Distraction Reduction: Top Ten Tips on How to block out the world and get on with things

Focus, it escapes me frequently, but not as much as it used to. Here are my top ten tips for pushing the world to one side.

  1. Get a decent pair of headphones. You don't need to spend much, most rubber tipped 'phones will keep the outside world out and your world in. I'd recommend Sony MDREX310LPB if you're going easy on the budget or Bose® QuietComfort® 15 if you're feeling flush.
  2. Headphones won't filter all of your auditory interruptions so some music will get rid of the rest. Studies show that verbal background noise, such as radio, podcasts, or even music with lyrics has a cognitive overhead generated by your brain receiving, deciphering & then dismissing the input. Save yourself the hassle and instead build your own or subscribe to, Spotify Playlists of music with no or minimal lyrics. Here's a few to get you started: "Chill Digital" & "Hip Hop Instrumentals"
  3. Turn off notifications on your Smartphone. Both IOS & Android allow granular control over notifications generated by your phone - do you really need that 20 second distraction from "Zombie Dinosaur Rider" telling you about some special offer you're not going to take up? No. Go through all the apps that send you notifications, turn every single one of them off, even email. Now go through them all again and turn on the ones you really *need* to have instant notification about.
  4. Go a step further and consider scheduling the Do Not Disturb  function on your phone to kick in a) all work day and b) all night. Studies show you can suffer lower quality sleep if your phone lights up at night, even if you don't wake up.
  5. Use a time slicing focus technique. The Pomodoro method boils down to little more than focusing intently for 25 minutes and pushing interruptions, internal or external, to specified, planned periods later in the day. Used carefully it reduces the number of interruptions that need actioning (as they have been deferred to later, on reflection they are often un necessary) & forces you to get into a good working rthym as you spend 25 quality minutes on a problem.
  6. Have a trusted bucket to put your concerns and issues in. Consider, I'm busy writing a proposal for a potential new client. Whilst writing out the project specification, into my head pops "You ran out of milk this morning when you made coffee". You can't stop these internal interruptions and if you don't do something with the interruption, it will keep popping up. Your brain doesn't differentiate between "Buy Some Milk" and "Finish this proposal before the end of the day or you'll get fired". My bucket is Omnifocus (Mac, IOS), although you could easily use a paper notepad, sticky notes or a dozen other tools. An interruption comes in, I triage it - basically "Is the house on fire" if it's not an emergency I put it in my bucket and check over them later. The interruption is handled, my brain stands down and considers things dealt with, I can concentrate on the task at hand. Use whatever bucket you like but make sure you a) trust it not to lose things and b) you sort through the bucket regularly. Yes - this is directly from Getting Things Done by David Allen. He rules, seriously.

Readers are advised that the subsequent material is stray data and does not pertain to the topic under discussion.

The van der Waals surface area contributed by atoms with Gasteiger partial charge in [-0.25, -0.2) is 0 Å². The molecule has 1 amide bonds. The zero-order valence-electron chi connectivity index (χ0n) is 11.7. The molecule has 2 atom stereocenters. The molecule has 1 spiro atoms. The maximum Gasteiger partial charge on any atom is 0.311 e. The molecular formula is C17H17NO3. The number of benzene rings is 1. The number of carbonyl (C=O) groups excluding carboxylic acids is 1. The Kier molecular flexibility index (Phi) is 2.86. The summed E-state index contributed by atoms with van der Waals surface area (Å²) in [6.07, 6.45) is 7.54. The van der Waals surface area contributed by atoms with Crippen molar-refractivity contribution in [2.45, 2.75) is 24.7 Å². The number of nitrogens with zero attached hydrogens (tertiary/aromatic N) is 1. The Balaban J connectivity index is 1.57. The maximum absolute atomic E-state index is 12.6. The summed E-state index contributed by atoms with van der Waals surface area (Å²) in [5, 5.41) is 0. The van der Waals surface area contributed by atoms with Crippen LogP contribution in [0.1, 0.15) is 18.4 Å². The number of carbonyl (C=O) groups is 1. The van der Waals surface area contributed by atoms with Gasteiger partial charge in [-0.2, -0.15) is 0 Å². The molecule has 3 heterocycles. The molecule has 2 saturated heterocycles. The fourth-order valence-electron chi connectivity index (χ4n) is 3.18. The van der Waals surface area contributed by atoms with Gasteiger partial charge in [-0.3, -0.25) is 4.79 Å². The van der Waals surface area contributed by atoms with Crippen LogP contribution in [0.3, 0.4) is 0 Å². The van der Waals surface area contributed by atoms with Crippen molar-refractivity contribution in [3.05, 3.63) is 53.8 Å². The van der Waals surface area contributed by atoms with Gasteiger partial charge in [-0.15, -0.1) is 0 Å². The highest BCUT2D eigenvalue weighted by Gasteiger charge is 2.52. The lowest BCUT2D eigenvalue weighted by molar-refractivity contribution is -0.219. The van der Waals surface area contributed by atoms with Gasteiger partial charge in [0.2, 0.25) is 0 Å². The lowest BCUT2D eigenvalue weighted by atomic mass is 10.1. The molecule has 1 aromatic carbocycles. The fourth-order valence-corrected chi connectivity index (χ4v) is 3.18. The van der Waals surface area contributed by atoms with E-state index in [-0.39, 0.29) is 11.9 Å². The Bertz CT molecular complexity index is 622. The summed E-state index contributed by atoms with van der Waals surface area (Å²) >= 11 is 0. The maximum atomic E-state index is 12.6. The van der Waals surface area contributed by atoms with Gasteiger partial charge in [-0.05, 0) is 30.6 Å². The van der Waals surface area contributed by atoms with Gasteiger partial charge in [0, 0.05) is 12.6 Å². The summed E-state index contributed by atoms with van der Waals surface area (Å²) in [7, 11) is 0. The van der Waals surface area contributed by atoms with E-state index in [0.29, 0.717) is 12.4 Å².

7. Opt out of emails. Create a smart folder in your email programme of choice and filter into it any emails that mention "Subscribe", "Unsubscribe", "Newsletter", "Subscription Settings", "Your Account" & any others that come to mind. Run through this folder and hit the unsubscribe link for everything. No really, everything. If it's that important you'll either go find it yourself or someone will contact you personally. I bet 50% of your emails are messages not addressed solely to you. Stop wasting your time deciding if you're interested in 10% off a new sofa, you're probably not looking for a new sofa and even if you are, why would you go with the first shiny thing dangled in front of you?
  8. Opt out of meetings. You probably don't need to be there, I've not been useful at more than 25% of the meetings I've ever been to. Generally they are time sinks that don't benefit you and are set up merely to fan the ego of some old wind bag who wants everyone to know how much effect they have on the project. You've got your prep time to worry about before you get to the meeting, travelling to and from the meeting, the time actually there and lastly, probably most importantly, the focus shift between writing your important report and moving into listening mode. Make an excuse, don't go.
  9. Shut the door. If you've got one, shut it.
  10. Change how you sit, if you share your room or office with other people, put your back to them so you're not distracted by people walking by, visitors to the office, the cleaner coming to change the bins, the pretty receptionist, the window cleaner.

These tips on their own won't make you a productivity genius but I reckon you can probably double your working time by implementing them all.

What steps do you take to reduce distractions? Please leave your comments below!

Ooo before I forget - here's a great video that might help as well.